Keith Adams tells the short-and-sweet story of the Austin Allegro Equipe – a go-faster saloon that its maker sold as a homegrown alternative to the Alfa Romeo Alfasud Ti or Chrysler Sunbeam Ti.
It was certainly bold, although its performance didn’t quite live up to expectations.
Equipped to fail? The fastest Allegro
The Austin Allegro Equipe has entered motoring folklore as one of the more infamous limited edition cars of its era – but was it really that bad? It went on sale in July 1979 and was a performance-orientated version of the normally-pedestrian saloon, which was based on a two-door version of the 1750 HL, painted boldly in bright Silver with contrasting ‘Starsky & Hutch‘ stripes fitted with good-looking GKN alloy wheels (more of which later).
In some ways, it was a vastly underrated car, and the performance was pleasingly rapid for its day, even if it couldn’t stay with contemporary debutantes in the UK, the Renault 5 Gordini and Volkswagen Golf GTI (both of which had been on sale in Europe for some time, but made the transition to right-hand drive in 1979). If the mechanical layout was familiar, that’s because it was all-but identical under the skin to the short-lived Austin Allegro 1750 Sport.
The car was conceived in the dying days of the Series 2 Allegro and was intended to give the increasingly slow-selling range a boost in the run up to the modernised Series 3 going on sale.
How the sporty Allegro came together in Longbridge
Newly-recruited Austin Apprentice Stephen Harper joined the team of talented young stylists tasked with raising the appeal of the Longbridge-built midliner. Harper had already come up with the Allegro Special LE limited edition (above), and the Equipe was a development of this theme. It featured bold-looking graphics combined with the two-door shell and 1750cc engine to add more youthful appeal.
Harper recalls, ‘here are the original Equipe taping schemes – the chosen theme was in the background of these pics, done together with Tom Owen, who went to Jaguar soon afterwards.’
He added: ‘these wheels were the first (off the shelf) supplied by GKN, who later went on to manufacture the unique Equipe wheels. Also the four-door model was only a partial consideration. The focus was for the two-door, but the four-door was also a fallback if Marketing felt that the project would not sell enough units. Hence the different scheme, as the Starsky & Hutch Hockey-Stick didn’t fit around the rear door handles and pillar. The spoiler was a near-to-completion production part, but de-tuned later.’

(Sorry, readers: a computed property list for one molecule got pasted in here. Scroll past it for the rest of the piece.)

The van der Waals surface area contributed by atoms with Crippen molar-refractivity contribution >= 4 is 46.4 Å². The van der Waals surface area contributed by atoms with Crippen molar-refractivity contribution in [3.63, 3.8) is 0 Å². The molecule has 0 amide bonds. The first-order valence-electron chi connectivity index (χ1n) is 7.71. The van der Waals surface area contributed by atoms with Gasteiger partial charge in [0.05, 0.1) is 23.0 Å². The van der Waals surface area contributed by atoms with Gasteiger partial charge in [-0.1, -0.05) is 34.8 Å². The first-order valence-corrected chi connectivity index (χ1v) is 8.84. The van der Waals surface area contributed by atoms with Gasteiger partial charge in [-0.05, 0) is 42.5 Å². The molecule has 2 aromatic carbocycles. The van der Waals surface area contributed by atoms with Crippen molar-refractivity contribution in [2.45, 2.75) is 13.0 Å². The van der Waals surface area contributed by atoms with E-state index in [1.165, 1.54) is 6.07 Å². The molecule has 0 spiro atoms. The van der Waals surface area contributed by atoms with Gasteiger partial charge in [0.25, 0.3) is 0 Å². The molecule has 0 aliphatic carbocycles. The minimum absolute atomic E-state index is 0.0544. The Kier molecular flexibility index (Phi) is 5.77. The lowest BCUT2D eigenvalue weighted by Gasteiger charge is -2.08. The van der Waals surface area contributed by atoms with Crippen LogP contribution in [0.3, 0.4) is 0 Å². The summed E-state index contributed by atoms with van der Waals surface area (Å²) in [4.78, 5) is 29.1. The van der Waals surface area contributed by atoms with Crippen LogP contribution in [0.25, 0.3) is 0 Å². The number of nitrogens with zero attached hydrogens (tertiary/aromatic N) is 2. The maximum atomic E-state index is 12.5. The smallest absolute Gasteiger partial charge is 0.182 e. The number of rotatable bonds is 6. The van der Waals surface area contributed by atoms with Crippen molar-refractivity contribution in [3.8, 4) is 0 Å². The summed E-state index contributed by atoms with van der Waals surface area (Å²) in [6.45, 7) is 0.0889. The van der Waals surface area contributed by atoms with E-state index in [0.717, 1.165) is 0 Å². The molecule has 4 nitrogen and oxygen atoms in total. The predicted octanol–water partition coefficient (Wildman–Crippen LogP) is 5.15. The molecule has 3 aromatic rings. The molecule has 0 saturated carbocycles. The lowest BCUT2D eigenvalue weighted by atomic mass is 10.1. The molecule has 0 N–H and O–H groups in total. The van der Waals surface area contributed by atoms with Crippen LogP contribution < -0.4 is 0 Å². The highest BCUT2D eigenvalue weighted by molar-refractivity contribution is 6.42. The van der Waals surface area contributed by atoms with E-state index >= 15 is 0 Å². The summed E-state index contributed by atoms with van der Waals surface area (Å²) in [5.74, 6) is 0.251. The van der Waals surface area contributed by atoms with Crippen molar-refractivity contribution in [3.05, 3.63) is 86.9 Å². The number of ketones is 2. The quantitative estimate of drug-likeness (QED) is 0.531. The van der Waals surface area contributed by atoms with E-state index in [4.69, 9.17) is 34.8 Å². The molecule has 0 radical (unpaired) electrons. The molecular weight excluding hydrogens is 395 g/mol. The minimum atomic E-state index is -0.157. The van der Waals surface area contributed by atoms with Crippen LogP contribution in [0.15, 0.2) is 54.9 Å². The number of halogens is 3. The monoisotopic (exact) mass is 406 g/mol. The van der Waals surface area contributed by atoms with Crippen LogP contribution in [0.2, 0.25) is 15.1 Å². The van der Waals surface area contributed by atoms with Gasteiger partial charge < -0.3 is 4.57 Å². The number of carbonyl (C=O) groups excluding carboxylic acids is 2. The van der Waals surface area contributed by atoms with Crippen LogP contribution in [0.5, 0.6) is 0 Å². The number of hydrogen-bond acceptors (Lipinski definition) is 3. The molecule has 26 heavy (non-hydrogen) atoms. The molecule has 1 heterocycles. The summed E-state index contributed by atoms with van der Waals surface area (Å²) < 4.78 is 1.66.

Launching the Allegro Equipe
Former British Leyland Public Relations man Ian Elliott was involved with the launch of the Equipe in the spring of 1979 – just weeks before the arrival of the Allegro Series 3. He remembered: ‘The announcement of the Equipe coincided with a Northern Group of Motoring Writers Test Day at the Mintex proving Ground up in Sherburn-in Elmet, Yorkshire. So we were detailed to take one up there as part of the Austin-Morris test fleet. As usual, however, we were right at the end of the supply chain, and the car was delivered minus its lurid side graphics.
‘Since the graphics were really the entire point of the exercise, we ended up sticking the vinyls on ourselves, early in the morning! Quite a ticklish business putting such a big vinyl across four separate panels.’
The production Equipe would feature metallic silver paint, that stylish chin spoiler, regular versions of the GKN alloy wheels and the front fog lamps. The driver grasped hold of an alloy-spoked steering wheel shared with the Mini 1100 Special, black headlining and houndstooth check upholstery. List price was £4,360, although it only remained on the price lists until the arrival of the Series 3 in September 1979.
What happened to the Equipe?
The Equipe ended up with with a rather special customer. Elliott adds, ‘shortly after it was announced, we had a call from Sir Douglas Bader (yes, the ex-World War 2 fighter pilot) saying that he wanted an Equipe, but it had to be an automatic, for obvious reasons. Strictly speaking, this wasn’t possible, it wasn’t in the spec, but there were always people at Longbridge who could bend the rules, and a car was produced for Sir Douglas. One wonders if it is still around, a real one-off.’
As for the rest of the manual Equipes, it wasn’t so good. Although it was a limited-run special, examples of the model hung around showrooms well into 1980, and would be heavily discounted into the hands of new buyers. It wasn’t well regarded in the trade either with tales of the alloy wheels being porous and owners removing the stripes in order to calm down the oh-so 1970s styling – and, with the Allegro’s image being in the mud throughout the 1980s and ’90s, they soon proved disposable.
However, there’s much more appreciation for them nowadays, offering usable performance and stand-out styling, with examples being in demand when they do go on sale. Today, there are fewer than ten left on UK roads, and they’re all now in the hands of doting owners.
Thanks to Stephen Harper and Ian Elliott
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